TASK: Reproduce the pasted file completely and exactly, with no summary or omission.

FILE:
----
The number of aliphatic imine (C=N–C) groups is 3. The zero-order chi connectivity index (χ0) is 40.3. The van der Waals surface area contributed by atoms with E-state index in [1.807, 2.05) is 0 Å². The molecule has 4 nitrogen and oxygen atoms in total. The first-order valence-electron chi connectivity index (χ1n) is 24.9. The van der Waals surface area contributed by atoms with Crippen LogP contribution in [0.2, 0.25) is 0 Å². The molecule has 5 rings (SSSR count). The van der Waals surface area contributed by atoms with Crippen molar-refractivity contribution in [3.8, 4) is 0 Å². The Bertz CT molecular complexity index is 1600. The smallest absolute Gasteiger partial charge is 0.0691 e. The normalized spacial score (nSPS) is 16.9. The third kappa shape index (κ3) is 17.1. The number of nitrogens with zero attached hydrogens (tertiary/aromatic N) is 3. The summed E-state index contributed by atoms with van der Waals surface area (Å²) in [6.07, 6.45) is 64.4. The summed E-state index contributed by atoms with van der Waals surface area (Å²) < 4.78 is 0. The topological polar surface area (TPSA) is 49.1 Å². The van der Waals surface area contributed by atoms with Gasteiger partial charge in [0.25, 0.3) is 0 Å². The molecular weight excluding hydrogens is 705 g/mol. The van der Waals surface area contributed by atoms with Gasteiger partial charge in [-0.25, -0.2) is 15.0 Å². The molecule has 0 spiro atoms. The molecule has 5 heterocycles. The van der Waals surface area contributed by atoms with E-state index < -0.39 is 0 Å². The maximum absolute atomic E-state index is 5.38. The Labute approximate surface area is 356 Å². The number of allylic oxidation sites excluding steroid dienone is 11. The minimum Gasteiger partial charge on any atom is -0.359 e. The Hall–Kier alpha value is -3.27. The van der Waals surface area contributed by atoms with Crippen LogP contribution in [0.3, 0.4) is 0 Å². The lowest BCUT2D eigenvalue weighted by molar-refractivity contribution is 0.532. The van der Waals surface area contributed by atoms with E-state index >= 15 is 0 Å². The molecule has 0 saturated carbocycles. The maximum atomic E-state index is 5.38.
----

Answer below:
The number of aliphatic imine (C=N–C) groups is 3. The zero-order chi connectivity index (χ0) is 40.3. The van der Waals surface area contributed by atoms with E-state index in [1.807, 2.05) is 0 Å². The molecule has 4 nitrogen and oxygen atoms in total. The first-order valence-electron chi connectivity index (χ1n) is 24.9. The van der Waals surface area contributed by atoms with Crippen LogP contribution in [0.2, 0.25) is 0 Å². The molecule has 5 rings (SSSR count). The van der Waals surface area contributed by atoms with Crippen molar-refractivity contribution in [3.8, 4) is 0 Å². The Bertz CT molecular complexity index is 1600. The smallest absolute Gasteiger partial charge is 0.0691 e. The normalized spacial score (nSPS) is 16.9. The third kappa shape index (κ3) is 17.1. The number of nitrogens with zero attached hydrogens (tertiary/aromatic N) is 3. The summed E-state index contributed by atoms with van der Waals surface area (Å²) in [6.07, 6.45) is 64.4. The summed E-state index contributed by atoms with van der Waals surface area (Å²) < 4.78 is 0. The topological polar surface area (TPSA) is 49.1 Å². The van der Waals surface area contributed by atoms with Gasteiger partial charge in [0.25, 0.3) is 0 Å². The molecular weight excluding hydrogens is 705 g/mol. The van der Waals surface area contributed by atoms with Gasteiger partial charge in [-0.25, -0.2) is 15.0 Å². The molecule has 0 spiro atoms. The molecule has 5 heterocycles. The van der Waals surface area contributed by atoms with E-state index < -0.39 is 0 Å². The maximum absolute atomic E-state index is 5.38. The Labute approximate surface area is 356 Å². The number of allylic oxidation sites excluding steroid dienone is 11. The minimum Gasteiger partial charge on any atom is -0.359 e. The Hall–Kier alpha value is -3.27. The van der Waals surface area contributed by atoms with Crippen LogP contribution in [0.3, 0.4) is 0 Å². The lowest BCUT2D eigenvalue weighted by molar-refractivity contribution is 0.532. The van der Waals surface area contributed by atoms with E-state index >= 15 is 0 Å². The molecule has 0 saturated carbocycles. The maximum atomic E-state index is 5.38.